Frank Gaffney

Somewhere, probably in Iraq, Saddam Hussein is gloating.  He can only be gratified by the feeding frenzy of recriminations, second-guessing and political power-plays that are currently assailing his nemeses: President George W. Bush and British Prime Minister Tony Blair. 

 The hysteria surrounding charges that faulty British intelligence about one aspect of Saddam’s nuclear weapons program -- and a Bush 2003 State of the Union allusion thereto -- may even be emboldening Saddam to believe the unimaginable: He might yet survive (physically and perhaps politically) the current pair of U.S. and U.K. leaders, just as he did their predecessors in the wake of Operation Desert Storm.

 It is hard to believe that Americans of any political persuasion would actually want to gladden the heart of so vile a tyrant as Saddam Hussein, let alone to encourage those who seek his return to power.  This is particularly true in light of the evidence of his regime’s odious predations that has come to light since Iraq’s liberation. 

 Unfortunately, such is the extent of the animus towards this President (especially among Democrats running to succeed him and their party’s left-wing base for which they are competing) that a concerted effort is being mounted to savage his reputation.  The focus of this partisan attack, not surprisingly, is Mr. Bush’s stewardship of the one portfolio that has thus far seriously impeded efforts to unseat him -- namely, his outstanding performance as wartime Commander-in-Chief.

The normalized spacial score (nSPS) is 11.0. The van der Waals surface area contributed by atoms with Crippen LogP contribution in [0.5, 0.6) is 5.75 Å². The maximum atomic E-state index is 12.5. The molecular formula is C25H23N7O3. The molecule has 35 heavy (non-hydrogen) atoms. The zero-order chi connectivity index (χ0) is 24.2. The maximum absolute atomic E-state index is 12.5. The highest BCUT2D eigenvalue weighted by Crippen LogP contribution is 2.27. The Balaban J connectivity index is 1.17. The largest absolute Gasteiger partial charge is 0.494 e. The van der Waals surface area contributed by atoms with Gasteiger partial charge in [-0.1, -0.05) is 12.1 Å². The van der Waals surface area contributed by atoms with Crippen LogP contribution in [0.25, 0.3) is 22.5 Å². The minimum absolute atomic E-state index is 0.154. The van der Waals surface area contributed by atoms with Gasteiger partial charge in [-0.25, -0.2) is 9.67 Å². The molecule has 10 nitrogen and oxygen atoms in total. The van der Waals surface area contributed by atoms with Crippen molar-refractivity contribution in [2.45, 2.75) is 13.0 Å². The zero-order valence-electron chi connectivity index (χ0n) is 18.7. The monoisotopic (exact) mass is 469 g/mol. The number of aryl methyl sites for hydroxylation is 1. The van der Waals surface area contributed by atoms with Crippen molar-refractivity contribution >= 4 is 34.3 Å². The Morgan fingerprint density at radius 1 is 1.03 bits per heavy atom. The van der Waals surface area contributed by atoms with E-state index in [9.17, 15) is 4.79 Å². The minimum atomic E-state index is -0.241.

Toward that end, Democratic critics and journalists either sympathetic to their agenda or simply savoring the prospect of fresh grist for the reportorial mill have been desperately spinning the story that President Bush misled the Nation during his annual address to Congress last winter.  The specific charge is that he knowingly dissembled by quoting a finding of Her Majesty’s intelligence services to the effect that Saddam had sought to purchase uranium yellowcake in Africa.  Some go so far as to contend that this act amounts to an impeachable offense.

 Such hyperbole, of course, ignores the fact that the President’s statement was actually correct.  The Brits had indeed concluded that Saddam went uranium-shopping in Africa -- a practice utterly consistent with his pattern of seeking to import from wherever he could weapons of mass destruction-related technology, materials and know-how.  Indeed, the U.K. continues to stand by this assessment based on multiple sources, notwithstanding the dubious provenance of one particular document that purports to confirm a specific uranium sale to Saddam’s Iraq by Niger.


Frank Gaffney

Frank Gaffney Jr. is the founder and president of the Center for Security Policy and author of War Footing: 10 Steps America Must Take to Prevail in the War for the Free World .
 
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